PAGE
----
Eclectic Digital Sounds Trace the Development of an Analog World
Multi-instrumentalist Uèle Lamore‘s new instrumental album Loom – streaming at Spotify – traces the evolution of life on earth. The music is more airy and playful than you would probably expect from such an ambitious theme. Lamore blends elements of psychedelia, downtempo, chillwave, ambient and film music in a series of succinct, relatively brief tracks with occasional vocals.
A loon, or the electronic equivalent, calls out in the darkness, then a swaying, echoing, slickly 80s-style trip-hop theme develops to open the record. Lamore takes a flippant little piano phrase, flips it upside down and then runs the riff and variations through a series of patches for the second track, The Dark.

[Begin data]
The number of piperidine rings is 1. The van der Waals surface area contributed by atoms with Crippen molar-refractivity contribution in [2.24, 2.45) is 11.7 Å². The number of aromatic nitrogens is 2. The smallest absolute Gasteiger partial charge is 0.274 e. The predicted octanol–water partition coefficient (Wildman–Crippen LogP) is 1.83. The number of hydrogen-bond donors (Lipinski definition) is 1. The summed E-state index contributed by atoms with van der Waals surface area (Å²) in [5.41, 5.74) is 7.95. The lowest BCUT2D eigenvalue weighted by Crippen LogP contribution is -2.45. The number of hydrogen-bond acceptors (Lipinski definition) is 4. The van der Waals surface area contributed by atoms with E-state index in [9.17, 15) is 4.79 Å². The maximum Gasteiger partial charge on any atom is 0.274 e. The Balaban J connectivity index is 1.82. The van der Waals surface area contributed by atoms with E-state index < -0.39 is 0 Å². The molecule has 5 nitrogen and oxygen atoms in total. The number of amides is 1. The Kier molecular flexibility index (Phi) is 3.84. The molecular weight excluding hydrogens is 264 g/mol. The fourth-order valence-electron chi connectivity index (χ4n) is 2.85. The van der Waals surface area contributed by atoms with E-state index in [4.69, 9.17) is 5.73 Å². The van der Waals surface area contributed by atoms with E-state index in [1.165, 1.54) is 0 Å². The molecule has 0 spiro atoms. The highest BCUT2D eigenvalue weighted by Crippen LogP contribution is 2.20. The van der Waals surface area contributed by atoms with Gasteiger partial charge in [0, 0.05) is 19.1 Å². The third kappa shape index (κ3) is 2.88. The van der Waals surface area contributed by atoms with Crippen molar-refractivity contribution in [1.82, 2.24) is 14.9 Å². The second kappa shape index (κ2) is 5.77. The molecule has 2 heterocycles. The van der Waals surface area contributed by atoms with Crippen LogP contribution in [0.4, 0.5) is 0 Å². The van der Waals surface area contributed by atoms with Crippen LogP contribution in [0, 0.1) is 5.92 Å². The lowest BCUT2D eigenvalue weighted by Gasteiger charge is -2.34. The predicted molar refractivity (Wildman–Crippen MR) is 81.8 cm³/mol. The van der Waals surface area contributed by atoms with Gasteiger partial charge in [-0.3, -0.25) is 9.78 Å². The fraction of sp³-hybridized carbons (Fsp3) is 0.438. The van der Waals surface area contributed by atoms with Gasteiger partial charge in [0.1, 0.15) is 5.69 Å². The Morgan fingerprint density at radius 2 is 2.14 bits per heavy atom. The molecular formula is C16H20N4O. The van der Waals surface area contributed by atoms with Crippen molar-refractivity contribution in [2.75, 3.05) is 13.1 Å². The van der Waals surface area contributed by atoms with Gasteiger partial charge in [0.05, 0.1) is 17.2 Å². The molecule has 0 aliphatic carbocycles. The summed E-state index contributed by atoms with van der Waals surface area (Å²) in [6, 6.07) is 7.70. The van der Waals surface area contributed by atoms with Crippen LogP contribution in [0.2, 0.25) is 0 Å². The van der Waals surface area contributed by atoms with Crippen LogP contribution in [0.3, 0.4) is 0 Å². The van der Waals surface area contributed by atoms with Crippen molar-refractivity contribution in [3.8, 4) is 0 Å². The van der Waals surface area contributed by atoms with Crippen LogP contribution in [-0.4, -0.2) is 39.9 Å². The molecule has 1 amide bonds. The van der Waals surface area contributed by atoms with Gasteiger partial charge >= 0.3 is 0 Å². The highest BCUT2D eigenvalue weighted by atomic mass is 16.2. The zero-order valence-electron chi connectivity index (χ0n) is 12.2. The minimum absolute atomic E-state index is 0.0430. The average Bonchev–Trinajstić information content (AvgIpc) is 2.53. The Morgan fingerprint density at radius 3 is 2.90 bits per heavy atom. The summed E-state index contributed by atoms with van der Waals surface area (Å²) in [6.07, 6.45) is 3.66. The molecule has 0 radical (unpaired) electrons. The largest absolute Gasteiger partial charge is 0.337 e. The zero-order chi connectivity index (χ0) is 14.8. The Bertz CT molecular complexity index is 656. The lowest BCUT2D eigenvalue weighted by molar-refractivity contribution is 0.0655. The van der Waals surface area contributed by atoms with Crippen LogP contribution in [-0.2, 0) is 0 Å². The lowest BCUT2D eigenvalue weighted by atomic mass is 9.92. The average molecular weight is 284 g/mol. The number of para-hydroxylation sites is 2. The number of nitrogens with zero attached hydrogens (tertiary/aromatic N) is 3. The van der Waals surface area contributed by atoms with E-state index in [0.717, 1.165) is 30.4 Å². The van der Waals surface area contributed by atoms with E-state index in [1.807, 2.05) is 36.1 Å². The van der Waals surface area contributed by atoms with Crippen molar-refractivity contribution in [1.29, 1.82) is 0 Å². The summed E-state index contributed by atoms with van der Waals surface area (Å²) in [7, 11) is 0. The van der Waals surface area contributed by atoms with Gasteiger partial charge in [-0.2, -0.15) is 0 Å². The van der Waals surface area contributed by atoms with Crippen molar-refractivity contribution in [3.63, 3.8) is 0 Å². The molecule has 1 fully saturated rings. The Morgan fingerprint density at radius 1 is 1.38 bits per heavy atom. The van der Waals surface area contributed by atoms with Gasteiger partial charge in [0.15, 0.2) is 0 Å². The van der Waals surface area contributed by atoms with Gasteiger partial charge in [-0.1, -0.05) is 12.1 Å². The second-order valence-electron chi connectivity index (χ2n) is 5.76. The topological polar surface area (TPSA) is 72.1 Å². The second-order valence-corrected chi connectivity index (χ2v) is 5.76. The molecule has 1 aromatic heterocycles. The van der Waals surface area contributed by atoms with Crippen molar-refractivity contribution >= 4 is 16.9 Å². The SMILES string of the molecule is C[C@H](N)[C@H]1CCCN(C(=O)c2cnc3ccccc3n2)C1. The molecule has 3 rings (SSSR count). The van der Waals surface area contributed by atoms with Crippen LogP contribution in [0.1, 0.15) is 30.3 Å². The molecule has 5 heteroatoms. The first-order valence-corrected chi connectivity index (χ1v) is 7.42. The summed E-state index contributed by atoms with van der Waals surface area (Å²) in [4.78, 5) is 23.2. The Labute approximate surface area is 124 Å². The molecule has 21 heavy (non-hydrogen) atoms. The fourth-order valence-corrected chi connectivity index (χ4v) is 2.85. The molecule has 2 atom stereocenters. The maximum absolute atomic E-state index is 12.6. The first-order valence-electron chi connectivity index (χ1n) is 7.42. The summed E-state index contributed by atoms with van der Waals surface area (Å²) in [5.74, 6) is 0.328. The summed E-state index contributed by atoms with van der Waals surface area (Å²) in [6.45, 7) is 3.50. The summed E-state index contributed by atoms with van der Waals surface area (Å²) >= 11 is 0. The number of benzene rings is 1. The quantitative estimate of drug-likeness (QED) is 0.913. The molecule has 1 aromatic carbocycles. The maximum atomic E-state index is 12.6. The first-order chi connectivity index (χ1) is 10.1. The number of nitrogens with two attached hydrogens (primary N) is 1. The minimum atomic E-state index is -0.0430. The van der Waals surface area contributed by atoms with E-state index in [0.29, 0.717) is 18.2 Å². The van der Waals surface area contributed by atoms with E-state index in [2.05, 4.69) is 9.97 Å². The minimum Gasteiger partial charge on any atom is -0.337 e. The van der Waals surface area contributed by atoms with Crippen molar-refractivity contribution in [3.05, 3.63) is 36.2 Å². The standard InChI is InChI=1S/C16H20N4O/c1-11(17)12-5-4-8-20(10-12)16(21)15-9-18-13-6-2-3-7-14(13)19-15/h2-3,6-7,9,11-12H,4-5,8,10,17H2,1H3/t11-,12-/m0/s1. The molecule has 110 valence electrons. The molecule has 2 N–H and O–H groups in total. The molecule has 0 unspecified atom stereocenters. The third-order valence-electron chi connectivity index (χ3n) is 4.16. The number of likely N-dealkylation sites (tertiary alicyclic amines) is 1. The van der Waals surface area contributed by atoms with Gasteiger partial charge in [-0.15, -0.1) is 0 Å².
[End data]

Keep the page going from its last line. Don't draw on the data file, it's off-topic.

The Creation begins with gamelan-like chimes, then a flute patch moves to the forefront over puffy, rhythmic synth.
The First Tree is a sweeping, vaguely mysterious hip-hop tune.The next track, Breathe is not a Pink Floyd cover but a motorik-flavored theme that reminds of a big hit by Prince.
Currents has a wry vocoder track over the swirl, while Gene Pool is a return to fun things that can be done with a simple piano riff and textural variations.
Lamore follows Pollen, an atmospheric neosoul tune, with Predation, a muted whoomp-whoomp dancefloor jam. By the time we reach Dominance, are we in the dinosaur era yet? This loopy, cinematic segment is much more futuristic. Lamore winds up the album with Warm Blood, her vocals adrift in an echoey sheen.